Recent efforts by the Indonesian government to establish relations with the Palestinian authority in Ramallah have once again fallen victim to Israel’s lack of clear policy objectives and savoir faire when it comes to relations with the world’s biggest Muslim nation.
Just like a few years ago when similar efforts went amiss on the same background, Israel’s demand for Indonesian officials to also visit Israel should they want to visit the Palestinian Authority, once again snatched defeat from the jaws of victory. No lessons learned.
Netanyahu’s published call on Indonesia to establish diplomatic relations with Israel which came in the wake of this diplomatic fiasko only added insult to injury to the already fragile relations.
If Israel wants to improve relations with Indonesia it has to take into account the following facts:
- As long as there is no clear political horizon with regard to the Palestinian issue, there will be no substantative change in relations between Israel and Indonesia. None, period.
- As long as there is no continuous, frequent and discrete exchange of views with Indonesia at the political level, diplomatic mishaps like the recent botched visit by Indonesian FM Retno Marsudi to the area will repeat themselves.
- If Israel intends to keep disclosing its diplomatic overtures and/or meetings with Indonesian officials on a regular basis, these rare opportunities for an open exchange of views will become fewer and fewer.
Looking at the recent developments it is clear that the professionals at the Foreign MInistry in Jerusalem have either fallen asleep at the wheel, or, more likely, have been completely sidelined by the political echelon which pursues its short-term objectives with a total lack of sensitivity and know-how.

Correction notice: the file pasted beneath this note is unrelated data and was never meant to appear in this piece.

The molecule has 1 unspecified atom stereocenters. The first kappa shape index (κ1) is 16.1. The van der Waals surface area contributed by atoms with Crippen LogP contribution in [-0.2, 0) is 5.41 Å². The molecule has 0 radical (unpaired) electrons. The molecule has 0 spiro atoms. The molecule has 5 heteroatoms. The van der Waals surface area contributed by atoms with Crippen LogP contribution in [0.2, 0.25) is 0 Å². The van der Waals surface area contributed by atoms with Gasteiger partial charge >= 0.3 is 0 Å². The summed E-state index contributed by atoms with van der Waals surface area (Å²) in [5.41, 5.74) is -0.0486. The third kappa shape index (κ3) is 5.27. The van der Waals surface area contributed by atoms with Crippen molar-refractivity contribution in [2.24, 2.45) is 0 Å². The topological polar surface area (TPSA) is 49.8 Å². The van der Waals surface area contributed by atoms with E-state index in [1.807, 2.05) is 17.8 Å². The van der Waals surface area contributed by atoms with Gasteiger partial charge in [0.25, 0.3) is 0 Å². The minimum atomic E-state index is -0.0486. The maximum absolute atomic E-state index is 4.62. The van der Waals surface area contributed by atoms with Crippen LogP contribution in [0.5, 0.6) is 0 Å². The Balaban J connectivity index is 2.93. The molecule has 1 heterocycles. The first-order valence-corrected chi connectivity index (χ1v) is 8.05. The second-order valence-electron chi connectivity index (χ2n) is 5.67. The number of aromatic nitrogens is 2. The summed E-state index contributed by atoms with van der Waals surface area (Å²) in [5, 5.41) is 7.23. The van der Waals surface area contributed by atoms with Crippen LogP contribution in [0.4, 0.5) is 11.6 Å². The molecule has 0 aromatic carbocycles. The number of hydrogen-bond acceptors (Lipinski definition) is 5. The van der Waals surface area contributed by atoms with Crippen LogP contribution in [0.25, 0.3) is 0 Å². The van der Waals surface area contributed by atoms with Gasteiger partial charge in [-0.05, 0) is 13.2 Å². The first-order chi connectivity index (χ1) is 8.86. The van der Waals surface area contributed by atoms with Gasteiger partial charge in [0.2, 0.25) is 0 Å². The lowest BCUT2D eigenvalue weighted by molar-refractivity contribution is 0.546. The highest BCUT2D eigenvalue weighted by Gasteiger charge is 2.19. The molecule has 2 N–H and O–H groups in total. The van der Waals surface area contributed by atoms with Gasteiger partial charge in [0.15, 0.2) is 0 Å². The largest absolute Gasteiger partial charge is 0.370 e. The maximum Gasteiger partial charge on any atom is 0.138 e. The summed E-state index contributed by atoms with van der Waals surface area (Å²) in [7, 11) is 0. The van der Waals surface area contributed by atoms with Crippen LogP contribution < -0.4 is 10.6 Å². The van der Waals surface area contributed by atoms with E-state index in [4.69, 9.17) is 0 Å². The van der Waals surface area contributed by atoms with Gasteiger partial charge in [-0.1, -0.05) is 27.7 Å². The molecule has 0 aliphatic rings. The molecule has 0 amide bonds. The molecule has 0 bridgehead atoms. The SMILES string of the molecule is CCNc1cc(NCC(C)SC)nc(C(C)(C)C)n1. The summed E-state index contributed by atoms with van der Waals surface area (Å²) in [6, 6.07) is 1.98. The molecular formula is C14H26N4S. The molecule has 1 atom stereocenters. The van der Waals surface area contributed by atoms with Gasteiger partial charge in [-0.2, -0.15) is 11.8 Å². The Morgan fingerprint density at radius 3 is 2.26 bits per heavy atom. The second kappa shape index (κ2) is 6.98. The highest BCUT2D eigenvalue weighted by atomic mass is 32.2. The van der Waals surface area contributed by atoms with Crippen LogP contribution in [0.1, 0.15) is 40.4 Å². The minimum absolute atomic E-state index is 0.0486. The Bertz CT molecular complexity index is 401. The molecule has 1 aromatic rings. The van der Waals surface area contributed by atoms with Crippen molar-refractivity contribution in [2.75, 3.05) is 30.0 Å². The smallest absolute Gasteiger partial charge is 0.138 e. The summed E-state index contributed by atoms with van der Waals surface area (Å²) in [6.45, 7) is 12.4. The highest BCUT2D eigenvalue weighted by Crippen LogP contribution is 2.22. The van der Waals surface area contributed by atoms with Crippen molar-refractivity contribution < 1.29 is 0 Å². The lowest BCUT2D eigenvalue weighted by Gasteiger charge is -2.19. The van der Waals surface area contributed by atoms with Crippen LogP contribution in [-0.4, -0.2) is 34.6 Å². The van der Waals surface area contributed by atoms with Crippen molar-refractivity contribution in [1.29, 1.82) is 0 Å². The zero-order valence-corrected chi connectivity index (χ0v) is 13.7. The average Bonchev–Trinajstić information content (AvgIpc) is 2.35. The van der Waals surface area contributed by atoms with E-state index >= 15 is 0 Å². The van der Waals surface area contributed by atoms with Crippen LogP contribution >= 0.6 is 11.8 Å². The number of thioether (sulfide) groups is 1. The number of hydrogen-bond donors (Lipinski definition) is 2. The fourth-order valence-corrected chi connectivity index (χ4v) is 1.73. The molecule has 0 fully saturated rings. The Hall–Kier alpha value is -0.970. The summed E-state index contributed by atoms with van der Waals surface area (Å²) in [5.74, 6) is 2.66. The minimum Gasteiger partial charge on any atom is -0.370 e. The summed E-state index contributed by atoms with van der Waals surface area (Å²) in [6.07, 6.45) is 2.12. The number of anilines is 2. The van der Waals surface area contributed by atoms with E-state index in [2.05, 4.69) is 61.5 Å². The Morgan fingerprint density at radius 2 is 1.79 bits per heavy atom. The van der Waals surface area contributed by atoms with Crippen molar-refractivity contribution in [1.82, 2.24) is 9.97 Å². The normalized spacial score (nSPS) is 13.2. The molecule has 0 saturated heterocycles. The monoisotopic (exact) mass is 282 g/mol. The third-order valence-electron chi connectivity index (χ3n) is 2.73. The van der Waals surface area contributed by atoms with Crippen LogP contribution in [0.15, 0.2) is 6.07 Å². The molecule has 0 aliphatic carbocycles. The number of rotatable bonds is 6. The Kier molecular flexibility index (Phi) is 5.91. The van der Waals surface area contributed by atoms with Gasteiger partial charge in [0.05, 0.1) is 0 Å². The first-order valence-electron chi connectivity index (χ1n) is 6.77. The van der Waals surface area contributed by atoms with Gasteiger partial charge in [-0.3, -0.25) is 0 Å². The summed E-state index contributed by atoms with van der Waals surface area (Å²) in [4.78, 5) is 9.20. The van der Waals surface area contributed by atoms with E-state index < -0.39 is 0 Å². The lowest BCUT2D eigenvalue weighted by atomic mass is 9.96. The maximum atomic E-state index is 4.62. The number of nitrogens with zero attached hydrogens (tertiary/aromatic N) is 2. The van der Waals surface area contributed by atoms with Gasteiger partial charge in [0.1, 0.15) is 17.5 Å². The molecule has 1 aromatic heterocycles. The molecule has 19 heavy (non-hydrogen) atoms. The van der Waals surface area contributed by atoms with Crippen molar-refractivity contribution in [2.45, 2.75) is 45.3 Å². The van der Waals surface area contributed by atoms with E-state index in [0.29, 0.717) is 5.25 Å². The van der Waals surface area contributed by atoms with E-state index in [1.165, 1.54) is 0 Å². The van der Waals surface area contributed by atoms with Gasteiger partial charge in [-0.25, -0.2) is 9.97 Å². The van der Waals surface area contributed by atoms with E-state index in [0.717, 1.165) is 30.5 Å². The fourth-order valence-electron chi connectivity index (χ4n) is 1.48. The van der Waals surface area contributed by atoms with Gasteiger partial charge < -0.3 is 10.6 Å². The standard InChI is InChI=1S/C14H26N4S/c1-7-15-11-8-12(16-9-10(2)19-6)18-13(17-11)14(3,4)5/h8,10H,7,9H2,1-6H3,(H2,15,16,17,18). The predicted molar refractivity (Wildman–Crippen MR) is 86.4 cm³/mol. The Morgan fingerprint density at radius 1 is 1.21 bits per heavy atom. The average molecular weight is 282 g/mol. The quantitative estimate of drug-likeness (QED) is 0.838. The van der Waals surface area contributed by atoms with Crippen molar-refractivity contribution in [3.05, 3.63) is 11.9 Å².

Indonesia is not just another South East Asian country that should be interested in great relations with the Start-Up Nation. Unlike many other Asian countries who couldn’t care less what exactly is happening in the West Bank (even though they politically subscribe, by and large, to the policy of the Quartet when it comes to the occupation), Indonesia’s people and government are totally united and emotionally engaged in their support of the Palestinian cause. Nevertheless, neither Indonesians nor their government are substantially anti-Israel. During the recent OIC conference convened by Jakarta on the Palestinian issue, Indonesia led the passage of a declaration calling for an international conference to advance the two-state solution, a decision even supported by Iran (!), as reported by Dr. Giora Eliraz in the daily “Israel Hayom” on March 22. The call for a boycott of Israel (in the same declaration) was duly limited to products from Israeli settlements in the West Bank and the Golan Heights.
While the mutual potential of improved bilateral relations is substantial in the economical and political realm, both countries appear to prefer keeping them stunted, just the way they are now. Indonesia is wary of the possible internal fallout that could cause vocal if politically weak Islamic radicals to hit the streets of Jakarta in protest of any rapprochement with Israel, whereas Israel has no clear policy objectives, nor does it appear to have the wisdom to operate discretely or the will to do so. In short, opportunities wasted.
The author is Vice-Chairman of the Israel-Indonesia Chamber of Commerce and co-publisher of the book “Start-up Nation” in the Indonesian language.